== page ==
"I remember the days of old; I meditate on all thy works; I muse on the work of thy hands." - Psalm 143:5

Wednesday, December 29, 2010

Should old acquaintance be forgot?


earth 

You crown the year with Your goodness. Psalm 65:11

 


Repost time…this one is from January of 2006, (long before Soulfari was born) ancient history right? I hope you don’t mind but there is a really cool point to this way back post. I talk about leap seconds, time lords and…well, I should just let you read it! Blessings, Jay

Should old acquaintance be forgot? Well…maybe.

If you are a worrier, here is something else for you to fret about…the Earth is slowing down. Yep, good old mother earth is grinding to a screeching halt. Well, maybe not so dramatic but New Year’s Day, in case you didn’t know, came a full second later at the start of 2006. Tidal braking (the friction of tides raised by the gravitational pull of the sun and the moon) adds to the slight change of Earth’s rotation. Since this messes with the synchronization with atomic clocks, scientists tweaked the start of 2006 by adding the first “leap second” in seven years.

dr_who_ In charge of these rotational timing issues are the fine upstanding members of the International Earth Rotation and Reference Systems Service. (I know they are official...they have a website). They have my thanks for the extra second I guess, but their agency name needs some serious help. I think “The Universal Time Lords” has a certain ring to it but Dr. Who fans may have a problem with sharing that one.

Oh, I don’t think the extra wait caused any serious delays in people’s celebrations either, especially not my sister-in-law’s. Her timing in New Year wishing was perfect, a phone call right at the height of New Year celebration ecstasy, and an hour after my wife and I had gone to bed. Timing is…everything, here’s what I mean.

A New Year is time for reflection (see last post for more), a time for remembrance and perhaps, a time to forget some “acquaintances”. By acquaintances I mean habits, the behaviors we need to break, practices so ingrained in us that we
often do them without a conscious thought. Some habits become so familiar, so friendly that we don’t see the danger they pose to our souls. Of course, habit is sometimes a sanitary word for sin, the issues we rotate around causing much friction (tidal braking) in our lives. What we need in this New Year is a few days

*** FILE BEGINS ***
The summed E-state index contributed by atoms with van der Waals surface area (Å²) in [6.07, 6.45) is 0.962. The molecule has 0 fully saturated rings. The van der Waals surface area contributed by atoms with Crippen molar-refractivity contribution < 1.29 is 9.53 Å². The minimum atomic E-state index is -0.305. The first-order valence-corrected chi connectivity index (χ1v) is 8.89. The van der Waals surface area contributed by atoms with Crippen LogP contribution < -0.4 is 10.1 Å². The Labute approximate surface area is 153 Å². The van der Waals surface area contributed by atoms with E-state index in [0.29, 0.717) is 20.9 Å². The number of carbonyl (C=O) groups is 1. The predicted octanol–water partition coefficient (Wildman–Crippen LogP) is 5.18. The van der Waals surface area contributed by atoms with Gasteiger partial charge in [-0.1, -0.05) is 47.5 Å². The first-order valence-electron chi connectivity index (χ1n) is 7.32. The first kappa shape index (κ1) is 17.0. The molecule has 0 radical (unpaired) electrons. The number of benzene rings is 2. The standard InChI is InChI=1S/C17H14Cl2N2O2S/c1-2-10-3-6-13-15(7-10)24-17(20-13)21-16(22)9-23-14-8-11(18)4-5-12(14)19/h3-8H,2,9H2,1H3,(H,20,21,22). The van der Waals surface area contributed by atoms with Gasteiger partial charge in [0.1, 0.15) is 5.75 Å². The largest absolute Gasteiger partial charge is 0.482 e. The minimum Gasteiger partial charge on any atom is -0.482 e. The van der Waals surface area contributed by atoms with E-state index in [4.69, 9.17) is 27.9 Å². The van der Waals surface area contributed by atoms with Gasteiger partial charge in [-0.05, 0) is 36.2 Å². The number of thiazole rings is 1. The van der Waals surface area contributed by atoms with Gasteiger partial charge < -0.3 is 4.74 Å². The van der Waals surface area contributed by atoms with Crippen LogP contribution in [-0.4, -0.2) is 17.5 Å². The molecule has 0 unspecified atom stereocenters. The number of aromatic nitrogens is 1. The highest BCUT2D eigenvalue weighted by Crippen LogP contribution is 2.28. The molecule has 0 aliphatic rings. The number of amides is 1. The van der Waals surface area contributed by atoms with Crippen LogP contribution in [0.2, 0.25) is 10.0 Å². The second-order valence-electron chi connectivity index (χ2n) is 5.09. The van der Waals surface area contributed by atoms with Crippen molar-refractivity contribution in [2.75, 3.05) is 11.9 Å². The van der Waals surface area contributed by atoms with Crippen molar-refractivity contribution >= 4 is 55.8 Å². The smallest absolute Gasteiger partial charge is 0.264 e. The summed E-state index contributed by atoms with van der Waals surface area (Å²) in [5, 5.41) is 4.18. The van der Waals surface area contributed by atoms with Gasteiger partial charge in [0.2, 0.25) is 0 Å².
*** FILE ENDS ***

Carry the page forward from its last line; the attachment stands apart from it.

of awe.

The Jewish New Year and the American New Year have very little in common, seasonal or in substance. Still, I believe the Father has something to say through some of the symbols and traditions of our Jewish brothers. The ten days starting with Rosh Hashanah and ending with Yom Kippur are commonly known as the Days of Awe (Yamim Noraim) or the Days of Repentance. This is a time for self-examination, a time to consider the sins of the previous year and repent before the arrival of Yom Kippur.

One cool ceremony of Rosh Hashana is the custom of Tashlikh (meaning “casting off”). The Tashlikh observance is a symbolic casting off the sins of the previous year. A ceremony where worshippers go and throw the contents of their pockets (lint, small pieces of food, please…not your wallet) into a moving body of water such as a stream or an ocean, while reciting passages such as:

“He will turn again, he will have compassion upon us; he will subdue our iniquities; and thou wilt cast all their sins into the depths of the sea.”
Micah 7:19- KJV

“And compassion is on its way to us. You'll stamp out our wrongdoing. You'll sink our sins to the bottom of the ocean.” – The Message Bible

Now, there isn’t much you can throw into the ocean without getting in trouble with some environmentalist group, but this is some seriously “AWE-some” idea. I first imagined a modern day Boston Tea Party like event (without the Native American clothing) just dumping our stuff into the harbor. However, that is not an accurate picture; this is how I now see it.

The Father relieves us of our burdens; He comes and picks our pockets clean and deposits them in the depths of His forgiveness. We come to the shore of grace full of soul schmutz (Yiddish for "a little mess."), and the tide of His love washes us clean. This is where God’s demonstrates His fathering skills the best, in the act of forgiving. The Tashlikh practice is a great reflection of the cleansing action of His love, reminding us to come to the tides of mercy. Like diving into the depths of the oceans, God invites us to do the same with His love.

Should old acquaintance (soul shmutz) be forgot, And never brought to mind? Oh yes, I believe the Father wants it that way.

Who is a God like you, who pardons sin and forgives the transgression of the remnant of his inheritance? You do not stay angry forever but delight to show mercy. Micah 7:18

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